The rain in Spain

Several months ago, I woke up in the middle of the night to the sound of loud drumming.  My hazy brain still full of dreams tried to make sense of the racket.  Is someone banging on my door?  Did my neighbor suddenly take up the drums? Am I still dreaming?

It took another minute or two before full consciousness set in.  My neighbor wasn’t playing the drums.  No one was at the door. The sounds came from right outside my bedroom window.

Heavy rains rattled against the metal body of the air conditioner like the tapping of typewriter keys. The steady pitter-patter of the rain and the gush of water flowing down the drains hypnotized me.

Last year in April, it rained everyday for almost a week. Every morning, I woke up to raindrops hitting the cobblestone streets of a small village in Andalusia.  After a long and snowy winter in New York, I was looking forward to warm and sunny days in Competa, a whitewashed hill town in the south of Spain. Instead, we were rained out in an ancient stone house with no central heating, 2,000 feet above sea level.

I spent every morning in Competa staring out the kitchen window and wishing away the rain.  Like a sulky child,  you could almost hear me chant, “rain, rain go away, come again another day.”

With barely enough heat inside the house, I whiled away the long afternoons up on the covered roof terrace, where it was warmer during the day.  I read books.  I ate meals. I wrote. I ate some more and wrote some more.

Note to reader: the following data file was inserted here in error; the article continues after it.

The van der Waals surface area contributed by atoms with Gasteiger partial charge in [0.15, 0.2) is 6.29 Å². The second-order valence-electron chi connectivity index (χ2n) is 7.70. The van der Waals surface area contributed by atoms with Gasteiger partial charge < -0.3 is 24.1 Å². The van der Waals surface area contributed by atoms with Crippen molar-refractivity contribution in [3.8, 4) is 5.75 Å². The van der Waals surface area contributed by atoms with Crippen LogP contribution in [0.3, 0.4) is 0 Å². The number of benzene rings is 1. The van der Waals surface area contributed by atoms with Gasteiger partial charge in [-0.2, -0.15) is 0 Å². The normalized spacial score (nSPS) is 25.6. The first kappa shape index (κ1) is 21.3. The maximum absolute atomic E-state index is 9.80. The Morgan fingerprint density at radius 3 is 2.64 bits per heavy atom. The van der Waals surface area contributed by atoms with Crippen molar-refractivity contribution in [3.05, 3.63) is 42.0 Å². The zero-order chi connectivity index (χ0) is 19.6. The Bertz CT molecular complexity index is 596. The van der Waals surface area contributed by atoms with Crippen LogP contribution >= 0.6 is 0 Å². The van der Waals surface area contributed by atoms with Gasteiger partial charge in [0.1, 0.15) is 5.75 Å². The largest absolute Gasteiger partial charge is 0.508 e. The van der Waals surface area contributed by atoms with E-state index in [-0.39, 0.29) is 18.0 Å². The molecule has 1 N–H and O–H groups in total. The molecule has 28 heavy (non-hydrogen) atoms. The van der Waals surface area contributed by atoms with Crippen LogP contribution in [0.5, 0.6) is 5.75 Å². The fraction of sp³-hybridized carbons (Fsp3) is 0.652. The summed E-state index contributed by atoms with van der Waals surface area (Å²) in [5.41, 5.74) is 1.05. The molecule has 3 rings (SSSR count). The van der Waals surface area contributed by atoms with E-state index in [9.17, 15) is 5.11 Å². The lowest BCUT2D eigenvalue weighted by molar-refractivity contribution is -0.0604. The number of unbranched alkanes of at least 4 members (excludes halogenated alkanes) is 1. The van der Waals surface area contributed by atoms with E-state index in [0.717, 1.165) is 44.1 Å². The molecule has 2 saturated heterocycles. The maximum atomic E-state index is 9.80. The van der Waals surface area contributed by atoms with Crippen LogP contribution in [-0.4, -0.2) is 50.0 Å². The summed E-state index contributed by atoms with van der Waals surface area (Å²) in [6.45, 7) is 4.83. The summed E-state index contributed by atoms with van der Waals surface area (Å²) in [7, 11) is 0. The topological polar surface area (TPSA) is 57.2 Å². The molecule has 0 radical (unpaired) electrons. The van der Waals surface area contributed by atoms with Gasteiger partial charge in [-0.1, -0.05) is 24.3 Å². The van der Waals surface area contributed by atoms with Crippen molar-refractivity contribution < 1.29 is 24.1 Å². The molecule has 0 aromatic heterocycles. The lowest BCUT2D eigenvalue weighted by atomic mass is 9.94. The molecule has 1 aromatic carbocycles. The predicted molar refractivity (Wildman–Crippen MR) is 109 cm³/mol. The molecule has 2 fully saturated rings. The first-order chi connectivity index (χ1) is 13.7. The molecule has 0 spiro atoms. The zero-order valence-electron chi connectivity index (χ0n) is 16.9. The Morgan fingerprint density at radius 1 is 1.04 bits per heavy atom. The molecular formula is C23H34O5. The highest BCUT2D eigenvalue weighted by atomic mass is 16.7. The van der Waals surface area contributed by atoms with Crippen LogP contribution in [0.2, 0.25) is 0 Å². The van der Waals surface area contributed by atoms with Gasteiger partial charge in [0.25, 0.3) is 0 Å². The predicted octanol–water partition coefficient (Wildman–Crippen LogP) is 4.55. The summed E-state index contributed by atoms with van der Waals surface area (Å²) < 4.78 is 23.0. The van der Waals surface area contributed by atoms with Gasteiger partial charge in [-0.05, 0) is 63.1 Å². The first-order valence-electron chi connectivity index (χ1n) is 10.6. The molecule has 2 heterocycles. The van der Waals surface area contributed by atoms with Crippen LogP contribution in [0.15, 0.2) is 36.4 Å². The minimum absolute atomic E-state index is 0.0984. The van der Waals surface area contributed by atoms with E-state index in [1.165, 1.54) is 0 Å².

The rain didn’t diminish the view of the mountains that surrounded the village.  On those rare occasions when the skies did clear up, albeit momentarily, I saw the Mediterranean.

Some nights, we braved the slippery streets of Competa to venture down to the local bar. Rainwater flowed from the highest point of the village like miniature waterfalls that followed us down the steep steps to the Plaza Almijara.

Bar Perico became our haven in Competa.  We sat outside when the rain cleared or at the bar next to locals and ate boquerones fritos or jamon serrano topped off with red sangria.

Several rainy days in a row in a sleepy hill town brought on cabin fever.  Driving on narrow, winding, cliff-hugging roads in the rain seemed like a bad idea but one day we braved the slippery roads and drove to the neighboring villages.  We went to the beach in Nerja where we ate delicious seafood and walked along the Balcon de Europa. We also ventured to Frigiliana another mountain village a few miles away.

But, most of the time on those long drizzly days with nothing to do, we stayed put. Up there on the terrace under the tin roof, I listened to the rain.

Let the rain kiss you. Let the rain beat upon your head with silver liquid drops. Let the rain sing you a lullaby.

-Langston Hughes

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3 thoughts on “The rain in Spain

    1. Thanks Irene. I like reading your Vienna as well. I haven’t been there but plan to go someday and will use your blog to plan out the trip.

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